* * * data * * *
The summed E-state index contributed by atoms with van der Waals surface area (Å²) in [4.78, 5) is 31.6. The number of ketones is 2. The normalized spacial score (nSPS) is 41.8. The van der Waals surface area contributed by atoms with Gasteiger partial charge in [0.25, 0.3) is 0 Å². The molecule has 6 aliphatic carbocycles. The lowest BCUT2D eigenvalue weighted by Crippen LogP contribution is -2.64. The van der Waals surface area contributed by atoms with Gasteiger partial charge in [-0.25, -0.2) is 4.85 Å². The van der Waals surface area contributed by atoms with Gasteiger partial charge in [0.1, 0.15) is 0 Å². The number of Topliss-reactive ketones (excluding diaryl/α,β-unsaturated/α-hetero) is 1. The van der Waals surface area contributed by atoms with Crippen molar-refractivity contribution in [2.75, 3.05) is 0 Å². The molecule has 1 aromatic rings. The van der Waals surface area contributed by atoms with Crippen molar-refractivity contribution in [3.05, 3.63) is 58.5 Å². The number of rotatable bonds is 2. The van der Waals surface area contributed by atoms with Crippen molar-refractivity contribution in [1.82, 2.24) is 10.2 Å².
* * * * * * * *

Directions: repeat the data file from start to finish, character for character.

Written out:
The summed E-state index contributed by atoms with van der Waals surface area (Å²) in [4.78, 5) is 31.6. The number of ketones is 2. The normalized spacial score (nSPS) is 41.8. The van der Waals surface area contributed by atoms with Gasteiger partial charge in [0.25, 0.3) is 0 Å². The molecule has 6 aliphatic carbocycles. The lowest BCUT2D eigenvalue weighted by Crippen LogP contribution is -2.64. The van der Waals surface area contributed by atoms with Gasteiger partial charge in [-0.25, -0.2) is 4.85 Å². The van der Waals surface area contributed by atoms with Gasteiger partial charge in [0.1, 0.15) is 0 Å². The number of Topliss-reactive ketones (excluding diaryl/α,β-unsaturated/α-hetero) is 1. The van der Waals surface area contributed by atoms with Crippen molar-refractivity contribution in [2.75, 3.05) is 0 Å². The molecule has 1 aromatic rings. The van der Waals surface area contributed by atoms with Crippen molar-refractivity contribution in [3.05, 3.63) is 58.5 Å². The number of rotatable bonds is 2. The van der Waals surface area contributed by atoms with Crippen molar-refractivity contribution in [1.82, 2.24) is 10.2 Å².